Refugees of a land “Together We Heal, Learn &Shine”
In December 2020 The United Nations Assembly adopted a resolution and declared 20th of June to be marked as Refugee Day. This brings to attention the happenings around the world where Migrant Refugees have found safe havens. The day focuses on raising awareness of the plight of refugees seeking refuge around the world.
The theme for the year 2021 is “Together we heal, learn and shine” acknowledging and recognizing the strength and courage of the refugees that have fled the conflicts and persecutions of their country in search of finding a safe sanctuary to live a better life.
This takes my attention to the Hindu Refugees that have migrated to India from Bangladesh and Pakistan in a struggle to provide safe residency, medical care and occupation for the family besides education and a place to play and run for their children.
In India the Pakistani migrants have become the stark reality of the ugly reminder of the partition of 1947. Many Indian families live to this day having grown up to the sad stories told by the elders and tend to empathize and understand the plight and resilience of these asylum seekers and have taken up the task of rebuilding the lives of these migrants despite the Indian Government’s efforts at habituating these hundreds and thousands of families.
The Sindhi Welfare Society, Kenya and the informal “Sanatan Dharam” group under the guidance of Kamal Tolia and Monica Gokaldas have been supporting one of these refugee camps by the name “Adarsh Nagar Refugee Camp” in Delhi. These dedicated members of Hindu Communities raise funds for education of the children by employing teaching staff and fulfill the timely needs at the camp by providing things such as rations, medicines, Tarpaulin sheets for the structures, stationary items, footwear, blankets ,water hand pumps, wheeled vending carts (as a source of livelihood) and a lot more.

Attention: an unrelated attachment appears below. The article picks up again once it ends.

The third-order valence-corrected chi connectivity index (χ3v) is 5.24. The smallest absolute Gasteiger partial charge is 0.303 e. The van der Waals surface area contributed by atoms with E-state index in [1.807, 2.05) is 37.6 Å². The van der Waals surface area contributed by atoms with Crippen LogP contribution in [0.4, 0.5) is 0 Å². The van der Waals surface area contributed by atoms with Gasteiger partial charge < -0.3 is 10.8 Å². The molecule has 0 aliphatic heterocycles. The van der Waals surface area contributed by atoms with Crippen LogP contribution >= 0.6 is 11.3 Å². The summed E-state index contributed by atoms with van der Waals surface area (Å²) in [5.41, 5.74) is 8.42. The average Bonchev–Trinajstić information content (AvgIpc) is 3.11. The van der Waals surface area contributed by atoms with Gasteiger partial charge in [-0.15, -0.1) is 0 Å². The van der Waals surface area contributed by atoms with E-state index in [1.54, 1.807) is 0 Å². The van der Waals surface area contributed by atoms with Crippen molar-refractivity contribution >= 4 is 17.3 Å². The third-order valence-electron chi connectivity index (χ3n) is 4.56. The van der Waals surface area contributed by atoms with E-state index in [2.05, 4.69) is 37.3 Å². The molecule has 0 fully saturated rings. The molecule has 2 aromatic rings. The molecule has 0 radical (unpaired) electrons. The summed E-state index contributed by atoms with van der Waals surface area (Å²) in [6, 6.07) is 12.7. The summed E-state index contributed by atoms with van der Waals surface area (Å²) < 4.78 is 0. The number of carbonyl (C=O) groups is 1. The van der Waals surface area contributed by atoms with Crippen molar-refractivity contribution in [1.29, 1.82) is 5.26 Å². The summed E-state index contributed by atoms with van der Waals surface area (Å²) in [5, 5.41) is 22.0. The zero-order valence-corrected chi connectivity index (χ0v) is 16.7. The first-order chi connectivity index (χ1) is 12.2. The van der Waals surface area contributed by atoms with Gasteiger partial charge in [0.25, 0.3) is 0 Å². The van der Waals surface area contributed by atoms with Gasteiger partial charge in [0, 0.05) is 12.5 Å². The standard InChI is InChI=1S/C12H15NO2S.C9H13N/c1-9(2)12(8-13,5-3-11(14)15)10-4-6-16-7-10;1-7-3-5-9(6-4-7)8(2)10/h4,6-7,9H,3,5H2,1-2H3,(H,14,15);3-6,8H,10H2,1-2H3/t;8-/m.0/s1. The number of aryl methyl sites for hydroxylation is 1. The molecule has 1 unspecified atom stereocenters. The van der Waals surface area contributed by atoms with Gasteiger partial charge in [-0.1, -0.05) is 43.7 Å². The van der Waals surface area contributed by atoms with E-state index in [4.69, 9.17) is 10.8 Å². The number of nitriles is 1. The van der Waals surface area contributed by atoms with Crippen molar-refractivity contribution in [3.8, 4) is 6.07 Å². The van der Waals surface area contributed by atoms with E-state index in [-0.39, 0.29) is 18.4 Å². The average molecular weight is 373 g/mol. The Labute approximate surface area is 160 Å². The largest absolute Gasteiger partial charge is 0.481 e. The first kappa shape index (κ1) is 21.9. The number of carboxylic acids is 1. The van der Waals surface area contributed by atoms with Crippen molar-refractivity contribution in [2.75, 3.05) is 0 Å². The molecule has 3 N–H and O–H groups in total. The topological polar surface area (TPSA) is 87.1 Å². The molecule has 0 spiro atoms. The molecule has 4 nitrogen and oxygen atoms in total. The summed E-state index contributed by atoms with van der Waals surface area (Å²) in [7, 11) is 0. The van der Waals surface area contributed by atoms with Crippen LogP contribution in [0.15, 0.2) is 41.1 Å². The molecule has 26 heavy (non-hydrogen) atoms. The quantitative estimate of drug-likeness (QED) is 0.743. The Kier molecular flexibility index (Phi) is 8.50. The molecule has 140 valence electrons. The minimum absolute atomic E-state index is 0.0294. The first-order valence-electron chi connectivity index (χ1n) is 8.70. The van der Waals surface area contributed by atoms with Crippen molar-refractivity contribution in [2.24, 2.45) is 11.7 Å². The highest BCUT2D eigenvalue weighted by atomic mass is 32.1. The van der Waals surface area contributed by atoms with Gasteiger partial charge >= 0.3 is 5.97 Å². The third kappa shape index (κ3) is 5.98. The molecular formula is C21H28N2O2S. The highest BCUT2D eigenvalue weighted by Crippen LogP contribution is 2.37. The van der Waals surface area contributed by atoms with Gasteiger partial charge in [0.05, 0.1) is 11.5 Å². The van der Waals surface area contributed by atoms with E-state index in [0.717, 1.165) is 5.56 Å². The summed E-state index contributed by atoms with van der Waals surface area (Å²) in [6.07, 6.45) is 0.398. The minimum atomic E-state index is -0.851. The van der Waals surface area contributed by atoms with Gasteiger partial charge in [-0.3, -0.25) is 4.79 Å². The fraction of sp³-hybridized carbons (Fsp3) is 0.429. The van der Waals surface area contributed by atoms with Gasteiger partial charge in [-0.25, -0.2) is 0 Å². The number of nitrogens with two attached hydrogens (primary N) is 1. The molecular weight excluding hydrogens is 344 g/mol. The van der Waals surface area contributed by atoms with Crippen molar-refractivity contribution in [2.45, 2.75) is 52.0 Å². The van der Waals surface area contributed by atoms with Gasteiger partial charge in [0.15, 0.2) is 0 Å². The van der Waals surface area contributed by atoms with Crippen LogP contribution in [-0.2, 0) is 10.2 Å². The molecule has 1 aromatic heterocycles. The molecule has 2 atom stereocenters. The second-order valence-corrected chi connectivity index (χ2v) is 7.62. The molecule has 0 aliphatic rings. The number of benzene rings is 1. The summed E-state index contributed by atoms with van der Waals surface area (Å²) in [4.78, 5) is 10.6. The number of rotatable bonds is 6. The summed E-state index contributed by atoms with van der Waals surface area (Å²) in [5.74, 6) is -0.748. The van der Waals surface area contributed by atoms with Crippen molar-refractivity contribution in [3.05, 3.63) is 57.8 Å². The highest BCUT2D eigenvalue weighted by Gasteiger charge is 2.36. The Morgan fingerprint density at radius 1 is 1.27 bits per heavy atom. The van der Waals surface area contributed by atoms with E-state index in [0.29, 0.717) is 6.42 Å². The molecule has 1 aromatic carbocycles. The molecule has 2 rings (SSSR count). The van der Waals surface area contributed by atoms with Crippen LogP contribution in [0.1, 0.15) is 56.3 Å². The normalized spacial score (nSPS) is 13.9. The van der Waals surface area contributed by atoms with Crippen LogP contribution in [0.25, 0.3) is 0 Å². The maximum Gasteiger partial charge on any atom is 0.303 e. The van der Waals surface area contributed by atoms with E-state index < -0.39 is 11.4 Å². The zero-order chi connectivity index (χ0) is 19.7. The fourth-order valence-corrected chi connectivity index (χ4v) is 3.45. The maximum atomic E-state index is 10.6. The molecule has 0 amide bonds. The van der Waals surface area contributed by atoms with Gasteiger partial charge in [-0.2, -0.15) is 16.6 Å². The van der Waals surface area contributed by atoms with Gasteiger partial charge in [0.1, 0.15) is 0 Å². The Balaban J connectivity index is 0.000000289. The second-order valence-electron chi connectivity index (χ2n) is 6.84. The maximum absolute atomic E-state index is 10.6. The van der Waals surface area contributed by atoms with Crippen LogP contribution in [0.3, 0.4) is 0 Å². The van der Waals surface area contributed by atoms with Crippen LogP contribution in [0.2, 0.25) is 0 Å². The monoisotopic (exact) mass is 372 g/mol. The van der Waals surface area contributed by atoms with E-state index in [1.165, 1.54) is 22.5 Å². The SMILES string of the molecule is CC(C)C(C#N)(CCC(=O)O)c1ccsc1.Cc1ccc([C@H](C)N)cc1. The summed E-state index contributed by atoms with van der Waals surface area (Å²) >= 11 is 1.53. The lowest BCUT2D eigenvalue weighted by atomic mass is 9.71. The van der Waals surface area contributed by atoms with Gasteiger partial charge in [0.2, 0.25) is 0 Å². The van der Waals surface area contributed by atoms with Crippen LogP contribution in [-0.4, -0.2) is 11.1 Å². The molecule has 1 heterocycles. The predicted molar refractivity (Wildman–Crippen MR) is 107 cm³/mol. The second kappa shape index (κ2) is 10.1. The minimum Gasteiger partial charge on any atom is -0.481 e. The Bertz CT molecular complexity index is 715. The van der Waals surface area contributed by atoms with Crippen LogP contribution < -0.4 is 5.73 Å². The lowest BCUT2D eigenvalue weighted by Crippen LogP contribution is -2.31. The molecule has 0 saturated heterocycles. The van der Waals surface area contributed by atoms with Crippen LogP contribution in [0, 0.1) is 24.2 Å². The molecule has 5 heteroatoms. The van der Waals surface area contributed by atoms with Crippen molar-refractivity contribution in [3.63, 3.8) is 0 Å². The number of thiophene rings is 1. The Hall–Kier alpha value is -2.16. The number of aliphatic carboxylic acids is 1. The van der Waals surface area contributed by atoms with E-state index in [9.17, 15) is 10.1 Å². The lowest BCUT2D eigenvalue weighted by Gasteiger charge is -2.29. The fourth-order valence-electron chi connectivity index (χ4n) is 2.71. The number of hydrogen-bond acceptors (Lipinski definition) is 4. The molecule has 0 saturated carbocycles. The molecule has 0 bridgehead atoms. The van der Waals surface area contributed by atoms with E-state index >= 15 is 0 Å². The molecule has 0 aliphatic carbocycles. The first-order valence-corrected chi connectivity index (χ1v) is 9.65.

A few individual Sindhi ladies have also helped lift off a Sewing Training Centre project called “Kenya Sindhi Saathi Sanstha Silai Kendra” whereby providing occupation to one of the refugees and providing the materials for the training Centre where refugee women get trained to the craft of stitching to gain employment and self-reliance. These ladies have often supported and contributed for inter camp marriages between the refugees who are either Sindhis, Guajarati or those from the Bheel community of Sindh district in Pakistan.
It is remarkable how the Hindu Community worldwide recognized the ‘Pandemic induced poverty’ that has caused a big socio economic crisis and jumped forward by helping up with medications, sanitizing materials, masks and oxygen cylinders and food provisions and are ensuring the safety and vaccinations of the refugee community . Kamal Tolia’s ‘Sanatan Dharam’ group has been remotely at the forefront providing support via its members based in Kenya, India, Indonesia, and United Kingdom.
Interesting is the contribution towards these refugee camps based in three major cities of India namely Delhi, Jaipur and Jodhpur. Besides 4 major camps there are some smaller camps in various regions the one at Jodhpur being the biggest camp which is supported by ‘Sindhi Heritage Foundation” who have obviously felt the anguish of these asylum seekers, the directors of the foundation being the ‘original refugees’ from the partition of India time. They foundation has arranged brick houses and cemented floorings to about 200 houses and provided Tarpaulin sheets and brick less houses to 400 families and are involved in procuring 20 water tanks of 5000ltr capacity and arranging vaccination via the Indian Government.
This proves that it is not only the governments, the United Nations but also small efforts of big hearts rendering humanitarian aid to the refugees by serving on their path to development, sustenance, occupational opportunities, funding and providing solutions to their various woes coming from the trauma of facing fanaticism and extremism. All this is done in an effort to boost mental, emotional and physical health and help the refugees gain confidence, feel welcome and induce friendships in the adopted land.